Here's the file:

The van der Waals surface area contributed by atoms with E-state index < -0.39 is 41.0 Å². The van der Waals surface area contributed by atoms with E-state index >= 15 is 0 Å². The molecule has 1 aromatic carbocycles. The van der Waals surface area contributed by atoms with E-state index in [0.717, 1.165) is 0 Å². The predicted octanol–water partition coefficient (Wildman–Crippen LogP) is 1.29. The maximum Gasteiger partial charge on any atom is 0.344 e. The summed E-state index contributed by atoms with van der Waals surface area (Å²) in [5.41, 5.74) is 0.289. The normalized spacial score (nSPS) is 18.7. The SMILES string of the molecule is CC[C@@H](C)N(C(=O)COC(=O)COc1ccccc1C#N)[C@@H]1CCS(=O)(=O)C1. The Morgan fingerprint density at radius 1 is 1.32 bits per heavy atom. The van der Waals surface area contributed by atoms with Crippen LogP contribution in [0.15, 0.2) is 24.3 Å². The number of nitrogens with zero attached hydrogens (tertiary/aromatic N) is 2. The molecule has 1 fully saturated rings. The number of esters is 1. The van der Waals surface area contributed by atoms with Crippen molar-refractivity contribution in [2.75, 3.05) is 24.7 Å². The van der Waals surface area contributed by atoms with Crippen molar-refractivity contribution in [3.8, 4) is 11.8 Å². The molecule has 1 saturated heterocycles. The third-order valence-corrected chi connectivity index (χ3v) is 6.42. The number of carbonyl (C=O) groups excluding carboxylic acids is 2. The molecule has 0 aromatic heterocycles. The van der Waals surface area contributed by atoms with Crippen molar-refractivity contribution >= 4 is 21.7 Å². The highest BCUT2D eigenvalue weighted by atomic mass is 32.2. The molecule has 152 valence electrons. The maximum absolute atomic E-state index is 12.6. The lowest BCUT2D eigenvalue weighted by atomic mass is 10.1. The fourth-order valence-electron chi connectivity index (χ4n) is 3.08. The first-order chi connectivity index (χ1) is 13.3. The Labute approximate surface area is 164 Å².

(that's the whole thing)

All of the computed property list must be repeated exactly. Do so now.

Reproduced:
The van der Waals surface area contributed by atoms with E-state index < -0.39 is 41.0 Å². The van der Waals surface area contributed by atoms with E-state index >= 15 is 0 Å². The molecule has 1 aromatic carbocycles. The van der Waals surface area contributed by atoms with E-state index in [0.717, 1.165) is 0 Å². The predicted octanol–water partition coefficient (Wildman–Crippen LogP) is 1.29. The maximum Gasteiger partial charge on any atom is 0.344 e. The summed E-state index contributed by atoms with van der Waals surface area (Å²) in [5.41, 5.74) is 0.289. The normalized spacial score (nSPS) is 18.7. The SMILES string of the molecule is CC[C@@H](C)N(C(=O)COC(=O)COc1ccccc1C#N)[C@@H]1CCS(=O)(=O)C1. The Morgan fingerprint density at radius 1 is 1.32 bits per heavy atom. The van der Waals surface area contributed by atoms with Crippen LogP contribution in [0.15, 0.2) is 24.3 Å². The number of nitrogens with zero attached hydrogens (tertiary/aromatic N) is 2. The molecule has 1 fully saturated rings. The number of esters is 1. The van der Waals surface area contributed by atoms with Crippen molar-refractivity contribution in [2.75, 3.05) is 24.7 Å². The van der Waals surface area contributed by atoms with Crippen molar-refractivity contribution in [3.8, 4) is 11.8 Å². The molecule has 1 saturated heterocycles. The third-order valence-corrected chi connectivity index (χ3v) is 6.42. The number of carbonyl (C=O) groups excluding carboxylic acids is 2. The molecule has 0 aromatic heterocycles. The van der Waals surface area contributed by atoms with Crippen molar-refractivity contribution >= 4 is 21.7 Å². The highest BCUT2D eigenvalue weighted by atomic mass is 32.2. The molecule has 152 valence electrons. The maximum absolute atomic E-state index is 12.6. The lowest BCUT2D eigenvalue weighted by atomic mass is 10.1. The fourth-order valence-electron chi connectivity index (χ4n) is 3.08. The first-order chi connectivity index (χ1) is 13.3. The Labute approximate surface area is 164 Å².